Gail Taylor, owner/ operator of Three Part Harmony Farm

Gail Taylor, who runs the Fourth Street Garden in Brookland near the Basilica of the Shrine of the Immaculate Conception, holds up freshly picked bobcat tomatoes. She's currently got 12 varieties of tomatoes growing at Fourth Street, as well as kale, cotton, cabbage, squash, beans, cucumber, sugar cane, edamame, a variety of herbs and more. (Photo by Barbara L. Salisbury/For Elevation DC)
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Gail Taylor, is the owner/operator of Three Part Harmony Farm. A long-time resident of the District, Taylor has worked as an organizer and social justice activist focusing on Latin America solidarity (internationally) and affordable housing issues (locally.) She has been farming organically since 2005.

Taylor speaks regularly on food and farming issues and has been featured in The Washington Post in 2014 and 2015 for her role as a leader in the urban ag movement. In 2015, she was featured as one of Fifty+ under 50: Innovative leaders transforming metro DC’s food system. She is a member of the Seed Keeper’s Collective, Ecohermanas, and co-founder of Community Farming Alliance.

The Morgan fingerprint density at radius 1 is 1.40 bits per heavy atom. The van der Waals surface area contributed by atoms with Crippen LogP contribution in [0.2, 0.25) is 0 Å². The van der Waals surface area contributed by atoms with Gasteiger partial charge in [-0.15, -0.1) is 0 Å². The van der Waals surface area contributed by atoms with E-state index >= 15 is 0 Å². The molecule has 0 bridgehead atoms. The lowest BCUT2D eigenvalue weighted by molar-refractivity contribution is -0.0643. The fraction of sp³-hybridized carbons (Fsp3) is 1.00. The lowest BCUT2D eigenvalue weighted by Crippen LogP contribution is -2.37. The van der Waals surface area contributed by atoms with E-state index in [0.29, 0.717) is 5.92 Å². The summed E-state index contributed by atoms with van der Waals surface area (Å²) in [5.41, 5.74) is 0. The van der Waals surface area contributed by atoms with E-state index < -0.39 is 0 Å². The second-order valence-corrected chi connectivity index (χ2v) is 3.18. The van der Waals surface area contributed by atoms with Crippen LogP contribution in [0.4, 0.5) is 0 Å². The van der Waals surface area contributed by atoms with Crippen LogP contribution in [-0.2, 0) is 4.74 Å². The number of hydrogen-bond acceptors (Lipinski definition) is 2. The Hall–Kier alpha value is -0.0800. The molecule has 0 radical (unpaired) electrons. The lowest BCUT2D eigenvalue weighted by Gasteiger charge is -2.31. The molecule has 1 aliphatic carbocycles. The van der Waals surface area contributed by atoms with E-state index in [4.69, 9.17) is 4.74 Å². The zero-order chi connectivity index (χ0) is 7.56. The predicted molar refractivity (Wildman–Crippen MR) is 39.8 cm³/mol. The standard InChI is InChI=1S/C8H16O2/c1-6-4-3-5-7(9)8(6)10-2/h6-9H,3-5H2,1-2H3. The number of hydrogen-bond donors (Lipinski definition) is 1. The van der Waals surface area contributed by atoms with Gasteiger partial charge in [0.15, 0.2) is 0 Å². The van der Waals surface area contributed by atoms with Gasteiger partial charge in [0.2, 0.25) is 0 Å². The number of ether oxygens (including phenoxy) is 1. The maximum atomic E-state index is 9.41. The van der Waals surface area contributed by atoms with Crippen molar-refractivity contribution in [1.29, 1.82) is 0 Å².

Three Part Harmony Farm exists to grow food for people, but it also exists in part to
challenge our assumptions on how urban farms should look. It intentionally seeks to create a viable and just local food economy while at the same time dismantling racism and the ever present, entrenched forms of oppression in that same food system.

Three Part Harmony Farm has an active work exchange program where people can work in exchange for fresh produce from the farm. The farm donates produce to soup kitchens and food pantries that redistribute food to people in need. Gail and other affiliates of the farm also work on campaigns to create more equity in the food system. The Farm’s mantra defines its’ core principles: Food as Medicine. Food as Culture. Food for our Future.

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